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these again at 1.5 T. In the case of POWERCORE@ strip this has risen to 1.3 VA/kg while for conventional silicon steel it is typically only 0.94 VA/kg. While the sizes of strip available as POWERCORE@ are still unsuitable for the manufacture of large-power transformer cores, in the USA in particular, many hundreds of thousands of distribution transformer cores with an average rating of around 50 kVA have been built using amorphous material. In Europe use of the material has been a far more limited scale, the main impetus being in Holland, Sweden, Switzerland, Germany and Hungary. One possible reason for the slower progress in Europe is that the thin strip material does not lend itself to the European preferred form of core construction, whereas the wound cores, which are the norm for distribution transformers in the USA, are far more suitable for this material. In the UK its use has been almost exclusively by one manufacturer who has built several hundred small distribution transfonners. All were manufactured from plain un laminated ribbon material. This manufacturer has also built a small number of experimental units using the POWERCORE@ material, see Figure 3.8, but report that the difficulties of cutting and building this into a conventional core can tend to outweigh any benefits gained. Another of the practical problems associated with amorphous steel is its poor stacking factor which results from a combination of the very large number of layers of ribbon needed to build up the total required iron section and

Figure 3.8 Core and windings of 200 kVA, 20/0.4 kV transformer using amorphous steel. Unfortunately very little of the core is visible, but it should be just apparent that this is of the wound construction. It will also be apparent that fairly elaborate clamping was considered necessary and that the physical size, for a 200 kVA transformer, is quite large. (GEC Alsthom)

Design fundamentals

There are two basic types of transformers categorised by their winding/core configuration: (a) shell type and (b) core type. The difference is best understood by reference to Figure 2.1.

In a shell-type transformer the flux-return paths of the core are external to and enclose the windings. Figure 2.1 (oj shows an example of a three-phase shell-type transformer. While one large power transformer manufacturer in North America was noted for his use of shell-type designs, core-type designs predominate in the UK and throughout most of the world, so that this book will be restricted to the description of core-type transformers except where specifically identified otherwise.

three-limb arrangement. With this configuration, having top and bottom yokes equal in cross-section to the wound limbs, no separate flux-return path is necessary, since for a balanced three-phase system of flux.es, these will summate to zero at all times. In the case of a very large transformer which may be subject to height limitations, usually due to transport restrictions, it may be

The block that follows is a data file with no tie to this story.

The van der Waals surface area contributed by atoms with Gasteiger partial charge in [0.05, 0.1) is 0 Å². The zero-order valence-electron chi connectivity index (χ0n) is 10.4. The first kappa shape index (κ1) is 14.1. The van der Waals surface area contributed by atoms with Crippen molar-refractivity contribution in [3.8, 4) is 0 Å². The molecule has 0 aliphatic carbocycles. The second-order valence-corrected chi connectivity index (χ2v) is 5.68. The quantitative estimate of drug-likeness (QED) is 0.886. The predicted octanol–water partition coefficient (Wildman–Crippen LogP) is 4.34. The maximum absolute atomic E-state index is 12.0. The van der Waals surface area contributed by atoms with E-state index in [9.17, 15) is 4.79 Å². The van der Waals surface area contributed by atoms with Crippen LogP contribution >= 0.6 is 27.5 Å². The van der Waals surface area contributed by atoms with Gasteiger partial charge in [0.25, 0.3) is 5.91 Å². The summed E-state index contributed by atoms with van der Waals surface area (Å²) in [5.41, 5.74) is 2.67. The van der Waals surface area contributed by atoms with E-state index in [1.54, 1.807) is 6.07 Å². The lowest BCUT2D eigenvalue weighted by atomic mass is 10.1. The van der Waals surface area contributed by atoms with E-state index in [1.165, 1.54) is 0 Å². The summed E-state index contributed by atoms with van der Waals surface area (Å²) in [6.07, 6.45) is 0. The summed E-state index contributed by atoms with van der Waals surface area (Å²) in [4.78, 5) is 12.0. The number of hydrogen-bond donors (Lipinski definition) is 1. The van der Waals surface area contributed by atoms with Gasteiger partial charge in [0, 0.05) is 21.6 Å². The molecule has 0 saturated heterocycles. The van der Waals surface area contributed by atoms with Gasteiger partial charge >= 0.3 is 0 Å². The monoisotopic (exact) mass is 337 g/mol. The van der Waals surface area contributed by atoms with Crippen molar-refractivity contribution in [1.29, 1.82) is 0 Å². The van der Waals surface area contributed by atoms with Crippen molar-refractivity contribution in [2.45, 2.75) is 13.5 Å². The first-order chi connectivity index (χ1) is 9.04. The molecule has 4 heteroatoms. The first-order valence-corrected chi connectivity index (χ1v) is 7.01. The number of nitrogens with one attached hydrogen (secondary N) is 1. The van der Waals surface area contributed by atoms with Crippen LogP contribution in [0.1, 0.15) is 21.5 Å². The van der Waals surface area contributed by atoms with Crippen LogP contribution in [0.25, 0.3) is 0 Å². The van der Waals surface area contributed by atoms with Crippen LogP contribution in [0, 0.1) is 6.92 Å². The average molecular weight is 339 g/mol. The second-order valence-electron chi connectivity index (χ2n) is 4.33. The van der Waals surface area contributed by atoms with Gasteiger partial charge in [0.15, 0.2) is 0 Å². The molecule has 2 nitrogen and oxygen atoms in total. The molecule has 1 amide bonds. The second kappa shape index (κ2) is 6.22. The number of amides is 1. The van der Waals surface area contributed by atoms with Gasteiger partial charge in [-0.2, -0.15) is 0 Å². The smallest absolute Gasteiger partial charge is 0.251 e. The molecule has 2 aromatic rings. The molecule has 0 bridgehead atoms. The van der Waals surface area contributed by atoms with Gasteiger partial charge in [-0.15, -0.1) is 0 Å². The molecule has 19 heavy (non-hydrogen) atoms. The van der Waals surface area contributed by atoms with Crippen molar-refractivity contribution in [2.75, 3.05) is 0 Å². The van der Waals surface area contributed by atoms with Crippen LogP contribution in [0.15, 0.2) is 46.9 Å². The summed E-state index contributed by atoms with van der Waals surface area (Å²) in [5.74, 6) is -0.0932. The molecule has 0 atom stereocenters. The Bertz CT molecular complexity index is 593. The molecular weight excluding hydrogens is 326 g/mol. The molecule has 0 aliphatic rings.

Figure 2.3 Single-phase rural-type transformer with C-type core, rated at 16 kVA 11000/200-250 V (Allenwest Brentford)

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The LV winding leads are taken out at the top and bottom of the leg, which means that they must of necessity pass close to the core framework. Since they are at relatively low voltage, it is probable that the necessary clearance can be obtained by .bending these away from the core as close to the winding as possible and by suitably shaping the core frame (Figure 4.26(c)). The HV winding leads also emerge from the top and bottom of the leg but these are taken on the opposite side of the coils from the LV leads. Being at a greater distance from the core frame than those of the LV winding, as well as having the relatively modest test voltage of 70 kV, these require a little more insulation than those of the LV winding. It is usually convenient to group the tapping sections in the centre of the HV windings. This means that when all the taps are not in circuit, any effective 'gap' in the winding is at the centre, so that the winding remains electromagnetically balanced. More will be said about this aspect below. The tapping leads are thus taken from the face of the HV winding, usually on the same side of the transformer as the LV leads. Figure 4.27 shows the arrangement of a transformer in which the LV winding is fully insulated and the HV winding has non-unifonn (graded) insulation. This could be a bulk supply point transformer, say, 132/33 kV, star/delta connected, possibly 60 MVA, belonging to a Regional Electricity Company (REe). Some RECs take some of their bulk supplies at 11 kV, in which case the transformer could be 132/11 kV, star/star connected, and might well have a tertiary winding. This too could be 11 kV although it is possible that it might be 415 V in order to fulfi I the dual purpose of acting as